In short, the document is pretty much what analysts expected. It highlights the anticipated cuts in the Defense Department, builds on policies initiated in the 2011 and 2012 budgets and sets the government contracting industry up for exactly the sort of hyper-competitive market experts have foreseen for the last several years.
The budget proposal does reintroduce some ideas for revenue and outlays that have been shot down by various parts of Congress in previous budget battles, such as tax increases on those earning more than $250,000 a year and $360 billion in cuts to Medicare, Medicaid and other health care spending.
But contract spending would not dramatically change under this budget. The White House had little ability to radically reshape the budget given that the Budget Control Act capped discretionary spending at just under $1.05 billion and many of the contracting reforms and information technology initiatives launched in recent years are far from maturity.
The new budget request continues a slowdown in contract spending, proposing an $80 billion decline from 2010.
Changes in procurement
Much of that savings, the administration hopes, will come from acquisition reform. Increased use of government-wide acquisition contracts — vehicles that allow agencies to select multiple companies as winners and only later make individual orders — as well as reduced reliance on high-risk contracts and a long-expected 15 percent reduction in management support services contribute to the smaller bottom line.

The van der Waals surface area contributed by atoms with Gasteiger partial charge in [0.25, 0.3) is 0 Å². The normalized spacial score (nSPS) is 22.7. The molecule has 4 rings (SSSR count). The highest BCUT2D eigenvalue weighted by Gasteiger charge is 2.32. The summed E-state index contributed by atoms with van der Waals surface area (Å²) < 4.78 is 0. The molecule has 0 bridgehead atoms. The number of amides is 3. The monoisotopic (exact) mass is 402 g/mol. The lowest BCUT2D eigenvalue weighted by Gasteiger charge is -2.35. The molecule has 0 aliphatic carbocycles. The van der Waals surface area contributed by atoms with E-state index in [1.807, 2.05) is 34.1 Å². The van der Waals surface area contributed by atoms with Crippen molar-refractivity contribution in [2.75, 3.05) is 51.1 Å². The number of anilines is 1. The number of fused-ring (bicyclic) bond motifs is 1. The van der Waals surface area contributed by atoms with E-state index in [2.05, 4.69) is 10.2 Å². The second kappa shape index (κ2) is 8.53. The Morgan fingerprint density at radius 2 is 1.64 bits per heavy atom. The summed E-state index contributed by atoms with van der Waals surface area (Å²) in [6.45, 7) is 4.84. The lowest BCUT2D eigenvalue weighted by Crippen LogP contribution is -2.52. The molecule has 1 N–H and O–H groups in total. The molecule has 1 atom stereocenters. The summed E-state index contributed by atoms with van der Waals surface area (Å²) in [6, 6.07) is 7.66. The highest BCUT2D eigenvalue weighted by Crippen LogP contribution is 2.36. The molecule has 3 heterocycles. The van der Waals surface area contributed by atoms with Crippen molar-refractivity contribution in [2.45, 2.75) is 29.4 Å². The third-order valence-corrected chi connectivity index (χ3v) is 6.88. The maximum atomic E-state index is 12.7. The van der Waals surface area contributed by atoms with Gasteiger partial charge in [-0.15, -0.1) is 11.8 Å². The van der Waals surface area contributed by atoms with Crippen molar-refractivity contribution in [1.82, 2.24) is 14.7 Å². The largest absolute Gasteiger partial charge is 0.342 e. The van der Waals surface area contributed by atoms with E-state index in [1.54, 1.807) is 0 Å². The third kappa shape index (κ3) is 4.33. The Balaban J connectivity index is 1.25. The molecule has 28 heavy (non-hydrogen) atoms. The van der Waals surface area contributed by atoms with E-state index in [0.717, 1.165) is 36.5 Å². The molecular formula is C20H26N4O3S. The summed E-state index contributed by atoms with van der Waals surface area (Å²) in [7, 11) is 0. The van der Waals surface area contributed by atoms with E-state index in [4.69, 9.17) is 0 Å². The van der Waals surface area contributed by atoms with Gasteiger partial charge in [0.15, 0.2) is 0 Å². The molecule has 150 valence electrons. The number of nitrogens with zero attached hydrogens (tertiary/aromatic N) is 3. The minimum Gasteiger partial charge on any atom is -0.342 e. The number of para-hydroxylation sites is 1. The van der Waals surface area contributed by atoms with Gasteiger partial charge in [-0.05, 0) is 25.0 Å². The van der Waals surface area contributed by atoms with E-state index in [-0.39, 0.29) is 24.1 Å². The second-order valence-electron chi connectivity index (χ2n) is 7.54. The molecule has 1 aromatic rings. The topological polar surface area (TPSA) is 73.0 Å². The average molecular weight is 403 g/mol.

The fiscal 2013 defense budget request — of particular interest to the contracting industry, since rocket-like growth in defense spending largely drove the industry to its current size — reflects the Budget Control Act mandate to cut more than $460 billion in defense spending over the next decade. Next year, under Obama’s plan, the Defense Department would face cuts in virtually every spending category except for operations and maintenance — the “keep the lights on” funding the department can’t ignore.
That does not mean, however, that there will be no new opportunities for contractors. Areas showing some growth amid the belt-tightening include cybersecurity (government-wide, and particularly at the Pentagon), cloud computing and clean energy initiatives.
Companies prepared to help the government shrink may also see opportunities to win new business. Efforts to close and consolidate data centers, migrate federal systems to the cloud and make IT development more modular will all require an agile contracting industry.
The takeaway? There is little in the president’s budget request to panic well-informed business leaders. Virtually all of the initiatives and cuts contained in the document have been previewed for quite some time, rewarding companies that have braced for the cuts.
Deniece Peterson is senior manager for federal industry analysis at Herndon-based Deltek, which conducts research on the government contracting market and can be found at www.deltek.com.